At the same time, the Fund will build on the decades-long experience and relationships of the Islamic Development Bank in its member countries to build financing partnerships at scale to support development. By working together holistically, UNICEF and the Islamic Development Bank aim to catalyze massive and long-term change benefiting all children in supported countries.

 “The Global Muslim Philanthropy Fund for Children is an important and much needed initiative in Islamic philanthropy and will have a meaningful impact for children and youth at the global level,” said Abdul Aziz Abdulla Al Ghurair. Through our investment in the Fund we help to ensure that refugee children are able to claim their right to a quality education.”

Source: UNICEF

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Launch of the Global Muslim Philanthropy Fund for Children, New York

September 26, 2019

H.E. Abdul Aziz Al Ghurair attends the launch of the Global Muslim Philanthropy Fund for Children established jointly by the Islamic Development Bank and UNICEF. H.E. Abdul Aziz Al Ghurair is the leading donor to the Fund through his commitment of 10M USD over a three-year period. His commitment supports refugee education programs in the Middle East and North Africa region.   

“The Global Muslim Philanthropy Fund for Children is an important and much needed initiative in Islamic philanthropy and will have a meaningful impact for children and youth at the global level” Abdul Aziz Al Ghurair 

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Roundtable Discussion to Explore Ways to Drive Global Response to Refugee Education Crisis

September 9, 2019

(Office of Her Majesty – Press Department – Amman) – The Queen Rania Foundation for Education and Development (QRF), Save the Children, and the MIT Abdul Latif Jameel World Education Lab (J-WEL) convened a high-level meeting on refugee education in Amman on September 9, 2019, addressing one of the critical humanitarian issues born out of the global refugee crisis.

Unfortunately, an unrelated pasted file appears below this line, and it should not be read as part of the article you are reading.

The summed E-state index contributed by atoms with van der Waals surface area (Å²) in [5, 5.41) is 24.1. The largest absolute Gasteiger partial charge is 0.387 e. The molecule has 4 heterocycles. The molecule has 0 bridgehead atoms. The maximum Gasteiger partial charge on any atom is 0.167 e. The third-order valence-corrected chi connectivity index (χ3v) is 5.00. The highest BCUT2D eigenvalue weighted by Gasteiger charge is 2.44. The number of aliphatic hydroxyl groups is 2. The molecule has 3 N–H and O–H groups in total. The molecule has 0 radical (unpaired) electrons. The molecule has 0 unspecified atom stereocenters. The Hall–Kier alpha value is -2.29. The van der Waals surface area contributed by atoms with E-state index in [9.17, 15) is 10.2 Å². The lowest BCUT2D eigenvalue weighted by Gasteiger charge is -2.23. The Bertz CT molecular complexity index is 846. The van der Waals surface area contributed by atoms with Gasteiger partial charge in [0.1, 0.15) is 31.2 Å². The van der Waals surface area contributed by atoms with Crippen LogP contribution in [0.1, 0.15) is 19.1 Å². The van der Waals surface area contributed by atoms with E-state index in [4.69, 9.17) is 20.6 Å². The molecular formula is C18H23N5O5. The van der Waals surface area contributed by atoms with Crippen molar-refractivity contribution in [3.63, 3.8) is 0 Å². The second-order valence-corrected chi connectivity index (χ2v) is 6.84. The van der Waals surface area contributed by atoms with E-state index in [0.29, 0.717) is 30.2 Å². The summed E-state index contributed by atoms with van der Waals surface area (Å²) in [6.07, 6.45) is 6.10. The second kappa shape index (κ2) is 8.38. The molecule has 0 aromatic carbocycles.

Held under the patronage of Her Majesty Queen Rania Al Abdullah, the meeting brought together philanthropists, business leaders, donor institutions, and international and regional development organizations, and was chaired by Hassan Jameel, Community Jameel President, and Kevin Watkins, Save the Children UK Chief Executive Officer.

The Amman meeting followed a high-level roundtable held at the World Economic Forum in Davos in January 2019, which Queen Rania also attended, and which was chaired by Hassan Jameel and Helle Thorning Schmidt, then Chief Executive Officer of Save the Children International and former Prime Minister of Denmark. The meeting was also part of the build-up to the Global Refugee Forum, which will be held in Geneva in December by UNHCR.

Speaking at the roundtable, Hassan Jameel, Community Jameel President, said, “At Community Jameel, we recognize the importance of education. By supporting teachers’ wellbeing, in conjunction with improving quality teaching practices and student learning, we have the opportunity to re-establish the transformative role of education in vulnerable children’s lives.”

Save the Children UK Chief Executive, Kevin Watkins, said, “Save the Children is celebrating 100 years of humanitarian and development experience and we are delighted to be partnering with such high-level, global philanthropists on this critical agenda.